Rabat- The Islamic State in Iraq and Syria (ISIS) has reportedly established many cells in Tangier and Laarache that are buying Moroccan supporters in order to recruit them and send them to fight with the ISIS military groups.The World Tribune quoted a security source as saying that the Islamic State in Iraq and Syria has plenty of money, and it is using it to buy supporters in northern Morocco.“The ISIS presence stemmed from nearly two years of recruitment of Moroccans for the wars in Iraq and Syria,” the security source said.He said that ISIS has mobilized more than two thousand Moroccans for these campaigns. The source explained that some of those Moroccans have returned to Morocco and established ISIS-linked cells, mainly in Tangier and Laarach, to buy other Moroccan fighters.Moroccan authorities have dismantled many formed ISIS-linked tourist cells, mainly in Northern Morocco. The most recent cell was arrested on August 14, when Moroccan authorities dismantled a nine-person cell, based in Tetouan and Fnideq, recruiting volunteers to fight with ISIS.However, the World Tribune says that the Moroccan government has not acknowledged the ISIS presence, adding that the country has become a hotbed of radical organizations supporters.According to the same source, ISIS has also attracted criminals involved in smuggling and drug trafficking.© Morocco World News. All Rights Reserved. This material may not be published, rewritten or redistributed read more

Cameroon host to families fleeing Nigeria Lake Chad basin – UN relief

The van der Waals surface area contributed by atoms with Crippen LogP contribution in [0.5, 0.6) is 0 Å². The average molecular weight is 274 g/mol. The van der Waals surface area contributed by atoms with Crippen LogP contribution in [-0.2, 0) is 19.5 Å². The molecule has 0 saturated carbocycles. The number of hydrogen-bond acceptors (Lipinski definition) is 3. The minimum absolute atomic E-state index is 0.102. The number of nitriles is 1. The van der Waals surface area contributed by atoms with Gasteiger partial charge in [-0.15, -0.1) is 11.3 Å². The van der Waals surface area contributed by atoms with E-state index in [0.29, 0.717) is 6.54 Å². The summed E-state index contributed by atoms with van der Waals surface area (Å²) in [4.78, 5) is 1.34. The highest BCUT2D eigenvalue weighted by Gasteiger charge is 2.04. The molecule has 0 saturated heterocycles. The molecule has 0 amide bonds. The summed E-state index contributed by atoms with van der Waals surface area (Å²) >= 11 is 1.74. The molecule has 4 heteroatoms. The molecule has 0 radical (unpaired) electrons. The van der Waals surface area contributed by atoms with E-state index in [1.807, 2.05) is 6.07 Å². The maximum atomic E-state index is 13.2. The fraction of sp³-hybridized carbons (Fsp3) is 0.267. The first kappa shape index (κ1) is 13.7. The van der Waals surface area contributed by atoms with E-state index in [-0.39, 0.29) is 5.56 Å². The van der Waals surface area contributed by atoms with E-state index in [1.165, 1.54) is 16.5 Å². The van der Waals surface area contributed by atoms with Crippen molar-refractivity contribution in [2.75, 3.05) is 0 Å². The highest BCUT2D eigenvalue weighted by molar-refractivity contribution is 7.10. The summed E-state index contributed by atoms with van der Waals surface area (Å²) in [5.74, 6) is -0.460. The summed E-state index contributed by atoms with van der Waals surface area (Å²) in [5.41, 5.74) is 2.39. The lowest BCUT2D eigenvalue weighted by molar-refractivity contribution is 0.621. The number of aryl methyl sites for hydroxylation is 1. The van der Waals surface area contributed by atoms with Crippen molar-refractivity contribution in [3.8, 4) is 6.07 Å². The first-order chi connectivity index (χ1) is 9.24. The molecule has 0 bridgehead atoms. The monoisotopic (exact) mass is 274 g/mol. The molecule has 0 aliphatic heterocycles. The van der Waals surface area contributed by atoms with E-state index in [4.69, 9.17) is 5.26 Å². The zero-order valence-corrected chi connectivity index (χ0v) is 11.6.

“Many fled overnight, leaving all they had behind,” Toby Lanzer, UN Regional Humanitarian Coordinator for the Sahel, said after a week-long visit to Yaoundé, Cameroon, and the Far North region to assess the mounting humanitarian impact of the crisis in neighbouring northeast Nigeria and the Lake Chad Basin.“They now rely on humanitarian assistance and the scarce resources of host communities that were already on the brink before the crisis,” Mr. Lanzer said.Grave concerns persist for some 20 million people in the Sahel region of Africa, according to the UN Office for the Coordination of Humanitarian Affairs (OCHA). Recurrent conflict, erratic weather patterns, epidemics and other shocks continue to weaken the resilience of households across a region still suffering chronic levels of food insecurity and malnutrition.And beyond the chronic threats of food insecurity, malnutrition and epidemics, violent conflict in and around the Sahel region has led to a surge in population displacement.Cameroon’s Far North region hosts almost 200,000 forced migrants, including 80,000 internally displaced persons and over 57,000 Nigerian refugees who fled the violence and settled either in the Minawao refugee camp or with local communities along borders areas.“Families on the run often survived brutal attacks and face severe trauma,” said Mr. Lanzer. “As if this was not enough of a burden, we now worry that their lives are threatened by the lack of food and water, malnutrition and deadly epidemics such as cholera and measles.In the Far North, food insecurity has dramatically spiked in recent months, affecting one in every three people. Insecurity is undermining population movements, daily commercial and agricultural activities, adversely impacting the livelihoods of communities still recovering from a decade of droughts.“As farmers were forced to flee away from their lands, many will miss the harvest next month. Without timely humanitarian assistance, communities may take years to recover,” he urged.Funding of Cameroon’s humanitarian appeal covers barely 40 per cent of the needs, threatening the viability of humanitarian response to the Far North over the coming months.“Food distributions, access to health services and psycho-social care are among our top priorities to save lives and restore the dignity of the displaced,” according to Najat Rochdi, the UN Humanitarian and Resident Coordinator in Cameroon. “A renewed engagement by development actors is also essential if we are to address the root causes of chronic vulnerability and ensure stability of the region in a durable manner.” read more